Says Rosen: “Verification, which is crucial to journalism, means nailing down assertions with verifiable facts. Verification in reverse is taking established facts and manufacturing doubt about them, which creates political friction, and the friction then becomes an energy source you can tap for campaigning. It’s a political technique.”
As he points out, this is the modus operandi of Rick Perry, Republican nomination for president. We also see it here in Australia, especially with the debate on climate change.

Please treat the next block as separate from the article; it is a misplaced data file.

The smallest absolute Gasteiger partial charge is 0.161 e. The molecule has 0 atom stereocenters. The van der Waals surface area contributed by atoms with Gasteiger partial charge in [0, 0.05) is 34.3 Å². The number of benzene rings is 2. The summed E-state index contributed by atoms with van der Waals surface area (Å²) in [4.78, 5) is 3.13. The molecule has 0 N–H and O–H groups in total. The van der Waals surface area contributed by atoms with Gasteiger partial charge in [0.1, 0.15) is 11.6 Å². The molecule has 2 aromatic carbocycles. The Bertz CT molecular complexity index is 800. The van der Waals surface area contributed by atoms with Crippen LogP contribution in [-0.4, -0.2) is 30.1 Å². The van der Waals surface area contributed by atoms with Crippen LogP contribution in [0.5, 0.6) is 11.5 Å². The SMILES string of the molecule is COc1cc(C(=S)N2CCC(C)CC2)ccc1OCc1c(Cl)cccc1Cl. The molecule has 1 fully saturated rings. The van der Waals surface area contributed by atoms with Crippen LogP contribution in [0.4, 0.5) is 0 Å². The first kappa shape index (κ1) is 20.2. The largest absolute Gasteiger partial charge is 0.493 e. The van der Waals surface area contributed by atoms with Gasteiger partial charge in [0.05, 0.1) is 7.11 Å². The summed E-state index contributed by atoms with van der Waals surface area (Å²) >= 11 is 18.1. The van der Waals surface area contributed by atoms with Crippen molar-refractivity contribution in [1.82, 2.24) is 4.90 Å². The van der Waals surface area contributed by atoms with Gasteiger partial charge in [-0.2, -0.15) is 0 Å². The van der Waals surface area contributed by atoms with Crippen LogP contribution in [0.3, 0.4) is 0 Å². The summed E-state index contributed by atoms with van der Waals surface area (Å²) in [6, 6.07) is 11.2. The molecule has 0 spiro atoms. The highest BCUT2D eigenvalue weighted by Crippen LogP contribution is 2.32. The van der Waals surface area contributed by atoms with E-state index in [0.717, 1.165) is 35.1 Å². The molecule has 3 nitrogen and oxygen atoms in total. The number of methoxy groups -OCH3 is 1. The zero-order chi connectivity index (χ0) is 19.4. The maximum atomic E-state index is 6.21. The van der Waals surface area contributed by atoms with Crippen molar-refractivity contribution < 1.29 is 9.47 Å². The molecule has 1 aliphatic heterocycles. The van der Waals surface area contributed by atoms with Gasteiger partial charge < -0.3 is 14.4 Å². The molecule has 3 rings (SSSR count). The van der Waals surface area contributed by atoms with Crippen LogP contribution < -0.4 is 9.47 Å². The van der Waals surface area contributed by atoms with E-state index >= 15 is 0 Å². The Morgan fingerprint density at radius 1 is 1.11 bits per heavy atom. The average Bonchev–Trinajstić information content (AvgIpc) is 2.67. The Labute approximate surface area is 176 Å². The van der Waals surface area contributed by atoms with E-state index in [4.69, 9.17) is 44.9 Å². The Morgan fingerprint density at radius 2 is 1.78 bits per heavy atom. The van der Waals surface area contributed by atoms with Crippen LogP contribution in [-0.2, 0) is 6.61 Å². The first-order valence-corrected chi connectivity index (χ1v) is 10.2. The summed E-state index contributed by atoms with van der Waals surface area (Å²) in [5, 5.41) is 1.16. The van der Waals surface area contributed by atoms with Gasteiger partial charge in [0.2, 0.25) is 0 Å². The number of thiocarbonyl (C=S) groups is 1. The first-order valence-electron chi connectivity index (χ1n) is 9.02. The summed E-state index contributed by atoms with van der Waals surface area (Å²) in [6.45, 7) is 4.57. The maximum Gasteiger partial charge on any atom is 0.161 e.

Julia Gillard takes a position on responding to climate change. Based on the science, we need to do this to achieve that by then. By adopting quantitative targets, she risks being seen as out of touch with reality. If she admits the science is meaningless, she’s hammered for imposing a regime of questionable worth (which is happening anyway).
Conversely, those that cast doubt on the numbers, something more easily done from opposition, can gain political credibility by appealing to our intuitive sense that reality cannot be quantified.
Friday, 23 September 2011
I had never heard of the term reverse verification before reading the blog post Reality, climate change and reverse verification. It's an interesting concept and explains a lot. To quote the above blog: